If your employees don’t know what you hope to achieve, they can’t help you achieve it.
Conversely, a clear vision will challenge and excite your employees. Your vision must be something you and your employees believe in not just intellectually, but emotionally.
In addition, it should reflect an understanding of your core ideology, what you do better than your competitors and how you can make money with it.
Disney’s vision, for example, is, “To make people happy.” Merck’s is, “To preserve and enhance human life.” These are great examples of successful corporate vision statements, but the best example I’ve seen of a grand and noble vision was President Kennedy’s vision for NASA’s space program. President Eisenhower’s vision for NASA was, “Maximum capability in space.”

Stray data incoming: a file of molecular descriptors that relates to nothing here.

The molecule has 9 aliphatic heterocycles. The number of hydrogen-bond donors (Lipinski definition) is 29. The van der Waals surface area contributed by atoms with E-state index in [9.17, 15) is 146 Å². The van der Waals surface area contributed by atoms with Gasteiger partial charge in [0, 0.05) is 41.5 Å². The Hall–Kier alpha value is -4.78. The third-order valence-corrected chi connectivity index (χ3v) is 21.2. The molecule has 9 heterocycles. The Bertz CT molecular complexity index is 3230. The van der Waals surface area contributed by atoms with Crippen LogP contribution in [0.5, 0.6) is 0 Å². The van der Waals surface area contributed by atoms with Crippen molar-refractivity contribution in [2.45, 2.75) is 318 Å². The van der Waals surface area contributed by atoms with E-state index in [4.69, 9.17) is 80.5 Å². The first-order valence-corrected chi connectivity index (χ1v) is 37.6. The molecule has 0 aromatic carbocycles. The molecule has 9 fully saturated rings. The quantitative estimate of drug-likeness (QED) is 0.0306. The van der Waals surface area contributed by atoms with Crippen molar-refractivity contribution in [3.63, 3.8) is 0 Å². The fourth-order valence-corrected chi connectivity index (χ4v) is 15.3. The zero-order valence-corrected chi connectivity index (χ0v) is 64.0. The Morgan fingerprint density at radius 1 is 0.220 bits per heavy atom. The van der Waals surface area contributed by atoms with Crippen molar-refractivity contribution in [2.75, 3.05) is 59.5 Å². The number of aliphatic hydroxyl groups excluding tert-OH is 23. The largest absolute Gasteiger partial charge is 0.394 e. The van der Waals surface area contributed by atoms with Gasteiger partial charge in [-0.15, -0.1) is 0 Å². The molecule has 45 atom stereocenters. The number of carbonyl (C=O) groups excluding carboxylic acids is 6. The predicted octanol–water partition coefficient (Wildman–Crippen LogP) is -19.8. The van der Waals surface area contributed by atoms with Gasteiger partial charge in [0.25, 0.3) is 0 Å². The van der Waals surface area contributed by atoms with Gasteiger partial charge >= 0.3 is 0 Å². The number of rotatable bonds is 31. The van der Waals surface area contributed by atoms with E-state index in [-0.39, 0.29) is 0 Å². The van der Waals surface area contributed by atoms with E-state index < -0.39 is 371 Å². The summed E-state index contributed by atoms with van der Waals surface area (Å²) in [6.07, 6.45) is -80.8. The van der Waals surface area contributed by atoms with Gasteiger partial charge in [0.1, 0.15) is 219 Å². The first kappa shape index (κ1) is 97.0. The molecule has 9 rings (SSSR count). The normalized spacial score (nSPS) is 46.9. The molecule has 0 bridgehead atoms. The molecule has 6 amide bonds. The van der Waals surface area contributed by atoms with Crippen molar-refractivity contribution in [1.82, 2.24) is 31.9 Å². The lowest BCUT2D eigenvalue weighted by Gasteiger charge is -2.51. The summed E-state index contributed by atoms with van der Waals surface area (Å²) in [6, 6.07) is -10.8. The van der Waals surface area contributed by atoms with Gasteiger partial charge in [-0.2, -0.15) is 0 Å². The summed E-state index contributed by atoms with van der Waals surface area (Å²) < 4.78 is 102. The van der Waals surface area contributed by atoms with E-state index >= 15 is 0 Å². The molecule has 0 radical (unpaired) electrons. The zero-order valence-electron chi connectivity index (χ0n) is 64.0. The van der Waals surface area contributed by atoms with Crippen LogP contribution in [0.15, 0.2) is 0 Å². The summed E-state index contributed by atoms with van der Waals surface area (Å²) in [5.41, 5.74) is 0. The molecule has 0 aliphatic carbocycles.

It was succinct, certainly, but not inspiring.
Compare it with President Kennedy’s vision: “I believe that this nation should commit itself to achieving the goal, before this decade is out, of landing a man on the moon and returning him safely to earth.” His vision had a measurable goal and a timeline for achieving it. To hear him state this vision, which he did often during his administration, is to be inspired.
A vision statement is just part of how a company defines itself. Every company should have not only a clear vision statement, but a mission statement and a values statement. What is the difference between the three?
Your mission statement defines what game you’re in. Your values statement defines the rules of the game–at least the way your company will play it. And your vision statement defines how you plan to win the game.
A company that fails to define itself clearly lacks direction, and so does its employees.